Maybe you just need to own how great you are

I came across this sentence in a book I'm currently reading, and it struck a chord with me.

When I look back at my life, I see a string of events where I've finally owned that was pretty good at something.

With math, it wasn't until I got a perfect grade at my final high school exam that I finally owned it.

With cooking it wasn't till recently when I spent an evening cooking with a few people who all worked professionally with food in some capacity, and realized I fully measured up.

And on and on.

It seems there's this voice in my head saying "I'm not really that good at such and such area", that's just there by default, until proven wrong by some dramatic demonstration that seems to speak to me at an emotional level.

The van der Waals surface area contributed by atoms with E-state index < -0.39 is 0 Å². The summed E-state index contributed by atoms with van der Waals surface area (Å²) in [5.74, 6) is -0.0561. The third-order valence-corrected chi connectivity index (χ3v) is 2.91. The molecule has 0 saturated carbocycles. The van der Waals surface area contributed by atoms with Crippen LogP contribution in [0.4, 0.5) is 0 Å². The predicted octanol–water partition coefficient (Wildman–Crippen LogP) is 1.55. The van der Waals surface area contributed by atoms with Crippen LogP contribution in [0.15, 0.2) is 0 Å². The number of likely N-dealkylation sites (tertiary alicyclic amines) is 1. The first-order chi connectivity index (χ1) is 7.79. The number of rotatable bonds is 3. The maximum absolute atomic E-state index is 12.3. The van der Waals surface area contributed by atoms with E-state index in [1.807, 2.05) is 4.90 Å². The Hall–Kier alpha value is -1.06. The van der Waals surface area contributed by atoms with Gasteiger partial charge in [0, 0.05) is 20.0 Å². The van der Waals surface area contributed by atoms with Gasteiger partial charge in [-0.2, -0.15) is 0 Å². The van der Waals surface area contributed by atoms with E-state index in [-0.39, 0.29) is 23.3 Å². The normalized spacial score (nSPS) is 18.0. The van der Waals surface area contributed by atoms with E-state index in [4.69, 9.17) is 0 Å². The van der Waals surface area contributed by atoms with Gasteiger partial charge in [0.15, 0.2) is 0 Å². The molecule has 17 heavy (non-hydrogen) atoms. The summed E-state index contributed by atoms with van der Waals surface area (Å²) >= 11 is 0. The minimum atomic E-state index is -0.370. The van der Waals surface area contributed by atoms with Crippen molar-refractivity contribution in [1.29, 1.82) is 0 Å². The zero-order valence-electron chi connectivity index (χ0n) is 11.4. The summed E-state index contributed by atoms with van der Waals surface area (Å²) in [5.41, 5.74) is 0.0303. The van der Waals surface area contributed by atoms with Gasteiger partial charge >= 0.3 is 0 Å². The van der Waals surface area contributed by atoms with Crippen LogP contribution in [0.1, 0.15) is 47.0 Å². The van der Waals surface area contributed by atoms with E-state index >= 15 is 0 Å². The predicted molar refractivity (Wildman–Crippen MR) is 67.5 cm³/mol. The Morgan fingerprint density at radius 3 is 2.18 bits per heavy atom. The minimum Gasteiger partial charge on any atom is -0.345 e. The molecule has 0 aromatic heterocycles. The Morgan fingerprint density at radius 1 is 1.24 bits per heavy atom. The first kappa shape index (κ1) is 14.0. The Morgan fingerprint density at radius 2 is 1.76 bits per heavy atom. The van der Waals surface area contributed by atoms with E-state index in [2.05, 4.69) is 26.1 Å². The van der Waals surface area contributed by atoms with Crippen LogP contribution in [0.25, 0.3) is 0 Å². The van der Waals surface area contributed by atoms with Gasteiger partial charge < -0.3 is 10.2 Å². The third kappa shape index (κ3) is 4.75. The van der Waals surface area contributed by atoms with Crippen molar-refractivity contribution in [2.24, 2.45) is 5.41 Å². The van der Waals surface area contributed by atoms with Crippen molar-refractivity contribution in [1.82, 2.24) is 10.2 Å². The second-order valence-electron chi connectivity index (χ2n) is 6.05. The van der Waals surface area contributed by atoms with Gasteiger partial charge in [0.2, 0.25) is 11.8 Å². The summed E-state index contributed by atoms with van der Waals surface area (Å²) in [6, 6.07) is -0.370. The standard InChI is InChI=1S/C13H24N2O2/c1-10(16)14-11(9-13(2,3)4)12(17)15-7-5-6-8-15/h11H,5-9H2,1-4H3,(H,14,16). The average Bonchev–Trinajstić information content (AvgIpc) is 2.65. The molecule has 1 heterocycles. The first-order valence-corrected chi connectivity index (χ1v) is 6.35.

I believe I''m not alone in this. I think many of us have a tendency to not "own" how great we really are.

I'm not sure why.

Partly just habit, I think.

In part because it's safer. There's no risk of hubris. There's no responsibility. "Oh, I don't know, I'm not really that good at that."

What about you? Do you recognize this? Why do you think this is?

1 comment

Mark Aufflick

I think it is partially because of ease. Once you get good at something (or are naturally good at it), it feels easy—and we tell ourselves it's supposed to be hard to be good at something, so this mustn't be it! That's what also drives us to do things that we aren't good at, because anything that feels easy isn't "real work" so we do things that will are hard for us, which is stupid :)
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